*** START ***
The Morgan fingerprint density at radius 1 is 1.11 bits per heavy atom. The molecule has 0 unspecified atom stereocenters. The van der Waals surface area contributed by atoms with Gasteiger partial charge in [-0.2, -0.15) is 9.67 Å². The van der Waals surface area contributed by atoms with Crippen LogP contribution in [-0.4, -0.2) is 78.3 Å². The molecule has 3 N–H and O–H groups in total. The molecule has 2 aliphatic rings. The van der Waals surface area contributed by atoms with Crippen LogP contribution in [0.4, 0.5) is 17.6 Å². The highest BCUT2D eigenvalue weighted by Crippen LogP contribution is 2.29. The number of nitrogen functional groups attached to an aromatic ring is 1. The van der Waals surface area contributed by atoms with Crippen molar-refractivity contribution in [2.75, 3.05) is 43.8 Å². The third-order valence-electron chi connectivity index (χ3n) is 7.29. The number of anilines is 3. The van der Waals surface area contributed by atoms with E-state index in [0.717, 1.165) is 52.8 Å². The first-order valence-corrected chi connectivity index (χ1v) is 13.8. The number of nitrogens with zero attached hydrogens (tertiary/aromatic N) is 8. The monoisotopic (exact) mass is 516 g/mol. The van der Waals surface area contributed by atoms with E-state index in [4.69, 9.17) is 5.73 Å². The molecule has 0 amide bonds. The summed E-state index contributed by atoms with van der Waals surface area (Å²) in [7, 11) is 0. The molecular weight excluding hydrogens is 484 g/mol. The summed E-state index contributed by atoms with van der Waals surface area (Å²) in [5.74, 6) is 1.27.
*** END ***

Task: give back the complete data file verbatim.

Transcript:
The Morgan fingerprint density at radius 1 is 1.11 bits per heavy atom. The molecule has 0 unspecified atom stereocenters. The van der Waals surface area contributed by atoms with Gasteiger partial charge in [-0.2, -0.15) is 9.67 Å². The van der Waals surface area contributed by atoms with Crippen LogP contribution in [-0.4, -0.2) is 78.3 Å². The molecule has 3 N–H and O–H groups in total. The molecule has 2 aliphatic rings. The van der Waals surface area contributed by atoms with Crippen LogP contribution in [0.4, 0.5) is 17.6 Å². The highest BCUT2D eigenvalue weighted by Crippen LogP contribution is 2.29. The number of nitrogen functional groups attached to an aromatic ring is 1. The van der Waals surface area contributed by atoms with Crippen molar-refractivity contribution in [2.75, 3.05) is 43.8 Å². The third-order valence-electron chi connectivity index (χ3n) is 7.29. The number of anilines is 3. The van der Waals surface area contributed by atoms with E-state index in [0.717, 1.165) is 52.8 Å². The first-order valence-corrected chi connectivity index (χ1v) is 13.8. The number of nitrogens with zero attached hydrogens (tertiary/aromatic N) is 8. The monoisotopic (exact) mass is 516 g/mol. The van der Waals surface area contributed by atoms with E-state index in [4.69, 9.17) is 5.73 Å². The molecule has 0 amide bonds. The summed E-state index contributed by atoms with van der Waals surface area (Å²) in [7, 11) is 0. The molecular weight excluding hydrogens is 484 g/mol. The summed E-state index contributed by atoms with van der Waals surface area (Å²) in [5.74, 6) is 1.27.